Delayed diagnosis of acromegaly reported in elderly woman

Delayed diagnosis of acromegaly reported in elderly woman
(HealthDay)—In a letter to the editor published in the March issue of the Journal of the American Geriatrics Society, delayed diagnosis of acromegaly is described in an elderly woman who initially presented with cutis verticis gyrata (CVG).

Karin M. Araujo, M.D., from the Municipal Hospital Walter Ferrari in São Paulo, Brazil, and colleagues describe the case of a 78-year-old woman with a 15-year history of progressive craniofacial and acral changes. General practitioners had diagnosed her with normal facial aging, with no descriptions of the craniofacial or acral manifestations. No specific investigations or diagnostic procedures had been performed.

The patient reported that the cutaneous changes, which had been limited to the frontal scalp, had extended to the forehead, and that she had begun to have occasional headaches, marked fatigue, snoring, sweating, and enlargement of the hands and feet. The authors note that physical examination indicated CVG, macroglossia, nose enlargement, prominent cheekbones, prognathism, malocclusion, and broad hands and feet. High serum growth hormone and insulin-like growth factor-1 levels were also found. The diagnostic hypothesis of acromegaly was confirmed by the presence of a pituitary tumor on . The disease was not controlled by dopamine and somatostatin analogues; the patient refused to undergo surgery.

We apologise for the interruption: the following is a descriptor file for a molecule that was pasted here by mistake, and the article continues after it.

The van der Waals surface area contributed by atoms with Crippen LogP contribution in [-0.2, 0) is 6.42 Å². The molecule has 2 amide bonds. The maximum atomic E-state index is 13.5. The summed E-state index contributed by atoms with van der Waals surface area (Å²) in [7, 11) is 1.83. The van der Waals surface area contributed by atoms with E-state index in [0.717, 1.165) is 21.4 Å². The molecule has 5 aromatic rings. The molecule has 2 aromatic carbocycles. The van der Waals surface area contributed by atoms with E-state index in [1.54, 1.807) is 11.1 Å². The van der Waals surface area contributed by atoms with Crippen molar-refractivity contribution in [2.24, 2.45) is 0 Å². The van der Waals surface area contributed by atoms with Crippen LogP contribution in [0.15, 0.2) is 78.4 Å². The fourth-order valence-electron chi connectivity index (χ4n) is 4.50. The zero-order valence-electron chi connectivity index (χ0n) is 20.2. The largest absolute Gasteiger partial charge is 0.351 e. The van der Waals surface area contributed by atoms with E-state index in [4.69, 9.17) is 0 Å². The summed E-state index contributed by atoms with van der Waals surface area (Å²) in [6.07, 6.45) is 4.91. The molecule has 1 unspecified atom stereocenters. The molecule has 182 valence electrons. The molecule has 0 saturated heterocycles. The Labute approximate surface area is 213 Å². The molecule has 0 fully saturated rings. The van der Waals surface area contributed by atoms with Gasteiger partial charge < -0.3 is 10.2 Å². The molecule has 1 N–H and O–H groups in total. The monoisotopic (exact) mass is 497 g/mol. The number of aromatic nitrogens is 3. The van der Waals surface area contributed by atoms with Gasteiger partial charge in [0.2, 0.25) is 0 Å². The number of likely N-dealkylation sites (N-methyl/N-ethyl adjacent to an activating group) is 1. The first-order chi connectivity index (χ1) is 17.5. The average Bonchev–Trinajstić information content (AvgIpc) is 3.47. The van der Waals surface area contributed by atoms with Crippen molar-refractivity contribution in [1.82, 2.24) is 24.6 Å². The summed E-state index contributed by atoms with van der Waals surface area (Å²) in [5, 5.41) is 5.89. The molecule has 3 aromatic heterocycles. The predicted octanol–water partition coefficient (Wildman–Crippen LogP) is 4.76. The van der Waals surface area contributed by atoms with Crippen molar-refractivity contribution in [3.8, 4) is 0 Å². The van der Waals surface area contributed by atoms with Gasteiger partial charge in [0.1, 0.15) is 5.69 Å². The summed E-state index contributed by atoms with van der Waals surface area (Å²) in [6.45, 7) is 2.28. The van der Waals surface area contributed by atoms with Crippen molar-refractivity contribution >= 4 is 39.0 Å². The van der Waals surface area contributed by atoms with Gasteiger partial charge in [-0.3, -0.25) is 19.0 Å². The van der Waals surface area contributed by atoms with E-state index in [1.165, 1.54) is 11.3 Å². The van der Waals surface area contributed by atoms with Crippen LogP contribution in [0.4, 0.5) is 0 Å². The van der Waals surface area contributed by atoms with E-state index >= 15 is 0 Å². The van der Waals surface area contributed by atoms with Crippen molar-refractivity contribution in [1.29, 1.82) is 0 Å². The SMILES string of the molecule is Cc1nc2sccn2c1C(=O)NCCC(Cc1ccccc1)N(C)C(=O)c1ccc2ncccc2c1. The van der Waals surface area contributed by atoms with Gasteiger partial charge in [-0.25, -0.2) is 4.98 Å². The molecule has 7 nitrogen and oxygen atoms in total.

"These findings emphasize the need for early diagnosis to increase cure rates and reduce disease-related morbidity and mortality," the authors write.


Explore further

Experts recommend tumor removal as first-line treatment for acromegaly

More information: Abstract
Full Text (subscription or payment may be required)

Copyright © 2016 HealthDay. All rights reserved.

Citation: Delayed diagnosis of acromegaly reported in elderly woman (2016, March 28) retrieved 25 June 2019 from https://medicalxpress.com/news/2016-03-diagnosis-acromegaly-elderly-woman.html
This document is subject to copyright. Apart from any fair dealing for the purpose of private study or research, no part may be reproduced without the written permission. The content is provided for information purposes only.
2 shares

Feedback to editors

User comments

Please sign in to add a comment. Registration is free, and takes less than a minute. Read more